One of Orwell's aims in 1984 is to show how language can be used to control people.
The totalitarian government of Oceania, is, for example, working actively to reduce English to as few words as possible. This revised language is called Newspeak. By taking as many words as possible from people's vocabulary, the government is attempting to limit people's ability to think, and especially to think in nuanced or complex ways.
The regime is trying to eradicate all but the simplest words from English. For instance, the Party is reducing the scope language has to describe positive and negative emotions to the two terms "good" and "bad." It hopes then to show intensity by adding "plus" or "double plus" to these two words. Through moves like this, the government strips the language of its beauty, power, and expressiveness.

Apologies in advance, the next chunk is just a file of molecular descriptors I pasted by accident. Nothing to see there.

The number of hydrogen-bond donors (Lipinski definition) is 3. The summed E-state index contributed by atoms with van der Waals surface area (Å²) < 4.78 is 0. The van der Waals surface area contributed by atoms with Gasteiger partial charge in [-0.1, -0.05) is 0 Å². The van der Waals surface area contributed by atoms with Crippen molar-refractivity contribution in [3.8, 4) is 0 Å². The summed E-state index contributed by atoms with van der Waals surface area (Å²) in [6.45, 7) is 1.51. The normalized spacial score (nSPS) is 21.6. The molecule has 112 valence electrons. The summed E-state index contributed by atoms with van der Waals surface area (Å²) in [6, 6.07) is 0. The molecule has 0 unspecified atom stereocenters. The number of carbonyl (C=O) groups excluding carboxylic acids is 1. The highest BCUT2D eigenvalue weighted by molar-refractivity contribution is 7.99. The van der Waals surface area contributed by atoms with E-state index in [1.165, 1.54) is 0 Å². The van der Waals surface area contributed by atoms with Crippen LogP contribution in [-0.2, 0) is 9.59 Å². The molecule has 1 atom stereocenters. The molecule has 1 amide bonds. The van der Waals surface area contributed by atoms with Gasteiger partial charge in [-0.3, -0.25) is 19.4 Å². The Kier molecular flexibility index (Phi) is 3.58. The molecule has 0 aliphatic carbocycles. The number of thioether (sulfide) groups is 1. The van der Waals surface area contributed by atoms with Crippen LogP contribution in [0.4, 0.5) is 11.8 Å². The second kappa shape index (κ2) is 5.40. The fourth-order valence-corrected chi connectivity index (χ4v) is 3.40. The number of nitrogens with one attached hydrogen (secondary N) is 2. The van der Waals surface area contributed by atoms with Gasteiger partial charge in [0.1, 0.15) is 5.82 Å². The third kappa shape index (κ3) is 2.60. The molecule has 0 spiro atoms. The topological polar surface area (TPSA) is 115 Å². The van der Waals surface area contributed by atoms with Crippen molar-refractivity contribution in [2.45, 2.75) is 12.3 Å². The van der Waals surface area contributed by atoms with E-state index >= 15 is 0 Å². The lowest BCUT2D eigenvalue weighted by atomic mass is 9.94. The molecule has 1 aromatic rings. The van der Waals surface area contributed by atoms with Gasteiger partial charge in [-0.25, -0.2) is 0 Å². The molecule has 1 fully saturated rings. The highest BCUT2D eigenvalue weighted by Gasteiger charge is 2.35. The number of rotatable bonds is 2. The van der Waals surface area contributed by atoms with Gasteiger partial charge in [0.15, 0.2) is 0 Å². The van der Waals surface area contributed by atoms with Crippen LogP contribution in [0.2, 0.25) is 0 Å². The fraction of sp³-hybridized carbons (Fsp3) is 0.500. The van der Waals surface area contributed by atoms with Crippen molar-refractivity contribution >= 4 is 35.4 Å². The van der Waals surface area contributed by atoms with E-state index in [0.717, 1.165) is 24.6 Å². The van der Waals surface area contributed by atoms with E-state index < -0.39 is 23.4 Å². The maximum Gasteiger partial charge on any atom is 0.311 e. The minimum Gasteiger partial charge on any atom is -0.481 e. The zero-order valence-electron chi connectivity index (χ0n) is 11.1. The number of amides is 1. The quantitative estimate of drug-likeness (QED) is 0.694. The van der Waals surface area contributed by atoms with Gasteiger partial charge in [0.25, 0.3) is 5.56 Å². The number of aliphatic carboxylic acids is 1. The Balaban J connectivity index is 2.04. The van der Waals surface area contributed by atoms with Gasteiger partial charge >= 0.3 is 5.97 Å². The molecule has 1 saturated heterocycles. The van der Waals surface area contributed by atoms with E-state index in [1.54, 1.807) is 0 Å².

The government also severely censors word choice. People know that even what they say in their sleep can lead to their arrest, torture, and death, so Party members work to limit even the language of their thoughts. The government's idea is to eradicate all but the simplest and most orthodox thoughts.
Without language, Orwell argues, we can not think beyond a primitive level, and therefore, we are stripped of our humanity.